Dr. Inglesby talked with Chris Wallace about the challenges of reopening schools, the recent spikes in COVID-19 cases, and what you can do to protect your family, friends and community.

Continue reading “Dr. Tom Inglesby Interview with Chris Wallace”

Confused?

I understand. During the past weekend I read many articles and watched numerous video clips that provided contradictory information on how to protect our families from the COVID-19 pandemic. Additionally, the debate rages on about protecting our American values and freedoms from authoritarian dictates of public health officials and political leaders.

Key Issues

Should we wear masks when in public places?

Most public health experts and many political leaders are saying “yes”.  However, there is a growing group of citizens who argue against it on constitutional, religious and some rather bizarre logic including a woman who spoke at a Palm Beach city council hearing in Florida. 

“I don’t wear a mask for the same reason I don’t wear underwear, things gotta breathe.”

How about hand washing?  

A couple months ago we were told to wipe down groceries and mail when we brought it into the house. Later we were told this was not necessary—the virus may be detected on these objects for up to three days, but it was not viable. (At least we can now all agree that drinking bleach is a really, really bad idea.)

How about large public events (more than 100 people)?

We have seen public events (peaceful protests, religious services and political rallies) attended by thousands of people without social distancing and masks. Good idea or bad idea? The answer seems to depend upon which cable news channel one happens to be watching.

Droplet or aerosol? 

A major controversy emerged this weekend within the scientific community.  Is COVID-19 being transmitted via droplets or aerosol particles?  For the past several months, we have been told it was the larger droplets expelled from coughs, sneezes and even breathing, but that it required extended exposure (10-20 minutes from someone who was infected). Now we are told the virus may be an aerosol (3-5 micron size) that could remain suspended in the air for an extended period. This would mean the virus could be transmitted more like measles. If a person infected with measles left a room and a person without immunity walked in 30 minutes later, they could become infected.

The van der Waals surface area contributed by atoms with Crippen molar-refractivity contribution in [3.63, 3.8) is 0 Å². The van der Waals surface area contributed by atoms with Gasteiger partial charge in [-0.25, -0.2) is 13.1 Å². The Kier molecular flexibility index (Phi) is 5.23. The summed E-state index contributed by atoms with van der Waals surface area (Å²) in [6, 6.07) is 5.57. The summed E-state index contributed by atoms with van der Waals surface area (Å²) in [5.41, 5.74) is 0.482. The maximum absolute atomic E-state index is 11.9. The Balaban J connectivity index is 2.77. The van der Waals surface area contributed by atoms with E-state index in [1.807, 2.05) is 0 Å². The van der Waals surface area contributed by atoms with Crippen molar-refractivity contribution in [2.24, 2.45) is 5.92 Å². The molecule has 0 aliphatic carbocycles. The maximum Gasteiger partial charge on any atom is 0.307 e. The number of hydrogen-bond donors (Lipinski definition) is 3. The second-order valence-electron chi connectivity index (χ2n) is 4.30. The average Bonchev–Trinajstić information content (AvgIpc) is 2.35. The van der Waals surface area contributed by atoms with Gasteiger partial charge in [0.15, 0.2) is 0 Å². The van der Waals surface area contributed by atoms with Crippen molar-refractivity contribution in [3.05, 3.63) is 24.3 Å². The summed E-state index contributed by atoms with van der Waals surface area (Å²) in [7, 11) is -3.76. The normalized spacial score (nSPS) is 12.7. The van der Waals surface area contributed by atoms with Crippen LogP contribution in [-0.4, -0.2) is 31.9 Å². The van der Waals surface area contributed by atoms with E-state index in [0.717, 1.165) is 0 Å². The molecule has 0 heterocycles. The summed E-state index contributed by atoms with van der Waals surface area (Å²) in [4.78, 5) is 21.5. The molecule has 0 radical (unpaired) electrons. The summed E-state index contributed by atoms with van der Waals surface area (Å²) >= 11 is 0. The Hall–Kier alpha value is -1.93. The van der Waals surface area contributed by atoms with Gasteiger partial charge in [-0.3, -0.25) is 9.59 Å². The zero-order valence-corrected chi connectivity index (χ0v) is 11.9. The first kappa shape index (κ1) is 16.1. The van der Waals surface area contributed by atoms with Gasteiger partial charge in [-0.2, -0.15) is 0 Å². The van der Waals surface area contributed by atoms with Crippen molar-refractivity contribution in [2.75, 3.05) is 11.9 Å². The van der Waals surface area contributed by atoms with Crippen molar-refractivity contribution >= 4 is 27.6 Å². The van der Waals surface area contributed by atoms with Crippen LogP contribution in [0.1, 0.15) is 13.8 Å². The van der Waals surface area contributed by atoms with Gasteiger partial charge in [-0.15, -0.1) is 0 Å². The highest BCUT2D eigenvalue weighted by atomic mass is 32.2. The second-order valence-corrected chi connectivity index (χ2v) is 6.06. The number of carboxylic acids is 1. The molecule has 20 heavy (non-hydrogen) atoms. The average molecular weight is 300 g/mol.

So, what to do, whom do you believe?

I am neither a scientist nor physician, and have no degrees in public health, but I have worked in the field of pandemic preparedness policy for 25 years. I also have one other qualification—I have been playing poker, very successfully, for 60 years. I do everything I can at the table to get the odds in my favor. Getting the odds in your favor is the best advice I can provide to best protect your family from this pandemic.

The following is the advice I give my family and friends. It is based on a great American tradition—common sense. This is the same strategy I recommended in my 2007 book, OUR OWN WORST ENEMY.  Bob Schieffer of CBS News commented, “Larsen advocates a seldom-used tool to fight terrorism—common sense.”

Masks

Whenever outside your home and in an indoor public facility, wear a mask.  A scarf, bandana or surgical-style cloth mask is sufficient. You wear it to protect those around you. This is critically important since 20-40 percent of those infected with COVID-19 have no symptoms, and for those of us not personally involved in the droplet/aerosol debate, it makes no difference who is right. Wear a mask. Many of my friends and family members served in the military. It was a public service. I don’t think it is asking too much for all Americans to perform a small amount of public service by wearing a mask. I fully support personal freedoms, even the young woman in Palm Beach who prefers to go commando, underwear may be optional…masks are not.

Hand Washing

The debate over hand washing in the scientific community rages on. That is the nature of scientific inquiry. However, the advice you likely received from your grandmother makes sense—wash your hands. There is virtually no down side, other than dry skin and that is easily managed with hand cream.  This is a habit that should remain part of our culture after the pandemic is gone. It will help during flu season and will reduce the cases of food poisoning—what many people refer to as “intestinal flu”. Nearly 50 million Americans get food poisoning each year, 120,000 are hospitalized and 3,000 die. That is more deaths each year than we experienced on 9/11. Wash your hands!

Large Public Events